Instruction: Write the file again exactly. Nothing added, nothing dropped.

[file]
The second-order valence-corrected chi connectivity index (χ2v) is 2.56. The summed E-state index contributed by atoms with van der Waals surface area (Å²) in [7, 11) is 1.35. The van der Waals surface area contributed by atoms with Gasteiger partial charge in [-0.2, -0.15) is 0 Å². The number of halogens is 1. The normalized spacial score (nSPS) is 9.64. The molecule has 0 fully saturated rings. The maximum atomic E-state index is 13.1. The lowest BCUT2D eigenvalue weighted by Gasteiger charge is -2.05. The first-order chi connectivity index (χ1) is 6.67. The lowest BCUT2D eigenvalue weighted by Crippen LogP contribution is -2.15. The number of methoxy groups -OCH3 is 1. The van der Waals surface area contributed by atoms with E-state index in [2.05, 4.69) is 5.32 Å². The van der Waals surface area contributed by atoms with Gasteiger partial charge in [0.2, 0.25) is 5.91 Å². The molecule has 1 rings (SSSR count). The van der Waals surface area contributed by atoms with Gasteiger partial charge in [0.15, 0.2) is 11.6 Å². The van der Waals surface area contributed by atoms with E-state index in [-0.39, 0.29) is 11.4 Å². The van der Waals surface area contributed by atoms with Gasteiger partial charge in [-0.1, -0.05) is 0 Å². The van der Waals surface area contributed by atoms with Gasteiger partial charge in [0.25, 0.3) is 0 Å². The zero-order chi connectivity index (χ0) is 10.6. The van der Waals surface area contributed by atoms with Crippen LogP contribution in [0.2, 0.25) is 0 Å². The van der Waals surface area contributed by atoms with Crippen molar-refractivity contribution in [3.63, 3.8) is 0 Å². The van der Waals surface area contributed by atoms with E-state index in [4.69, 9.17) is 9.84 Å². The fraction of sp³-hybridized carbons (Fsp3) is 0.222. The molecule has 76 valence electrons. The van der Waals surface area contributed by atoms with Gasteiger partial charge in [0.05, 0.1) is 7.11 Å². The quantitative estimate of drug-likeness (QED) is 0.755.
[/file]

The second-order valence-corrected chi connectivity index (χ2v) is 2.56. The summed E-state index contributed by atoms with van der Waals surface area (Å²) in [7, 11) is 1.35. The van der Waals surface area contributed by atoms with Gasteiger partial charge in [-0.2, -0.15) is 0 Å². The number of halogens is 1. The normalized spacial score (nSPS) is 9.64. The molecule has 0 fully saturated rings. The maximum atomic E-state index is 13.1. The lowest BCUT2D eigenvalue weighted by Gasteiger charge is -2.05. The first-order chi connectivity index (χ1) is 6.67. The lowest BCUT2D eigenvalue weighted by Crippen LogP contribution is -2.15. The number of methoxy groups -OCH3 is 1. The van der Waals surface area contributed by atoms with E-state index in [2.05, 4.69) is 5.32 Å². The van der Waals surface area contributed by atoms with Gasteiger partial charge in [0.2, 0.25) is 5.91 Å². The molecule has 1 rings (SSSR count). The van der Waals surface area contributed by atoms with Gasteiger partial charge in [0.15, 0.2) is 11.6 Å². The van der Waals surface area contributed by atoms with E-state index in [-0.39, 0.29) is 11.4 Å². The van der Waals surface area contributed by atoms with Gasteiger partial charge in [-0.1, -0.05) is 0 Å². The van der Waals surface area contributed by atoms with Gasteiger partial charge in [0.25, 0.3) is 0 Å². The zero-order chi connectivity index (χ0) is 10.6. The van der Waals surface area contributed by atoms with Crippen LogP contribution in [0.2, 0.25) is 0 Å². The van der Waals surface area contributed by atoms with Crippen molar-refractivity contribution in [3.63, 3.8) is 0 Å². The van der Waals surface area contributed by atoms with E-state index in [4.69, 9.17) is 9.84 Å². The fraction of sp³-hybridized carbons (Fsp3) is 0.222. The molecule has 76 valence electrons. The van der Waals surface area contributed by atoms with Gasteiger partial charge in [0.05, 0.1) is 7.11 Å². The quantitative estimate of drug-likeness (QED) is 0.755.